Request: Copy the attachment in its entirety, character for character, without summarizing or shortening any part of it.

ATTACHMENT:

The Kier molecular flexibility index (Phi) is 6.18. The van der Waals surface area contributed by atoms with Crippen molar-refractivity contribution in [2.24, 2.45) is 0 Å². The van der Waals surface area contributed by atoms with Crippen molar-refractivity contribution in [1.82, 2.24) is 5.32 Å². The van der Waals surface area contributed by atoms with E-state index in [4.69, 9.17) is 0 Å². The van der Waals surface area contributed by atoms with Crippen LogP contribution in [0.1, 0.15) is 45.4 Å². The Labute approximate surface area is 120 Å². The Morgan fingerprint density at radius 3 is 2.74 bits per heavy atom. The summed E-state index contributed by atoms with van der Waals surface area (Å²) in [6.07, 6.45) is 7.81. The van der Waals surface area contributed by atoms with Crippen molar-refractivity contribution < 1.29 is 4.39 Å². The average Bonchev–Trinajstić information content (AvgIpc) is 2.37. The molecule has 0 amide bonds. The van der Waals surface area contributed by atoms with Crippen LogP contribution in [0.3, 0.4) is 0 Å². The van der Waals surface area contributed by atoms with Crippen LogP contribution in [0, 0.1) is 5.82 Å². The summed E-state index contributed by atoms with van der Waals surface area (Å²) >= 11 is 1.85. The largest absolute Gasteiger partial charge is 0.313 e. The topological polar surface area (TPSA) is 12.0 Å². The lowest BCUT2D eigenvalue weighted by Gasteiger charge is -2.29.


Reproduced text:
The Kier molecular flexibility index (Phi) is 6.18. The van der Waals surface area contributed by atoms with Crippen molar-refractivity contribution in [2.24, 2.45) is 0 Å². The van der Waals surface area contributed by atoms with Crippen molar-refractivity contribution in [1.82, 2.24) is 5.32 Å². The van der Waals surface area contributed by atoms with E-state index in [4.69, 9.17) is 0 Å². The van der Waals surface area contributed by atoms with Crippen LogP contribution in [0.1, 0.15) is 45.4 Å². The Labute approximate surface area is 120 Å². The Morgan fingerprint density at radius 3 is 2.74 bits per heavy atom. The summed E-state index contributed by atoms with van der Waals surface area (Å²) in [6.07, 6.45) is 7.81. The van der Waals surface area contributed by atoms with Crippen molar-refractivity contribution < 1.29 is 4.39 Å². The average Bonchev–Trinajstić information content (AvgIpc) is 2.37. The molecule has 0 amide bonds. The van der Waals surface area contributed by atoms with Crippen LogP contribution in [0.3, 0.4) is 0 Å². The van der Waals surface area contributed by atoms with Crippen LogP contribution in [0, 0.1) is 5.82 Å². The summed E-state index contributed by atoms with van der Waals surface area (Å²) >= 11 is 1.85. The largest absolute Gasteiger partial charge is 0.313 e. The topological polar surface area (TPSA) is 12.0 Å². The lowest BCUT2D eigenvalue weighted by Gasteiger charge is -2.29.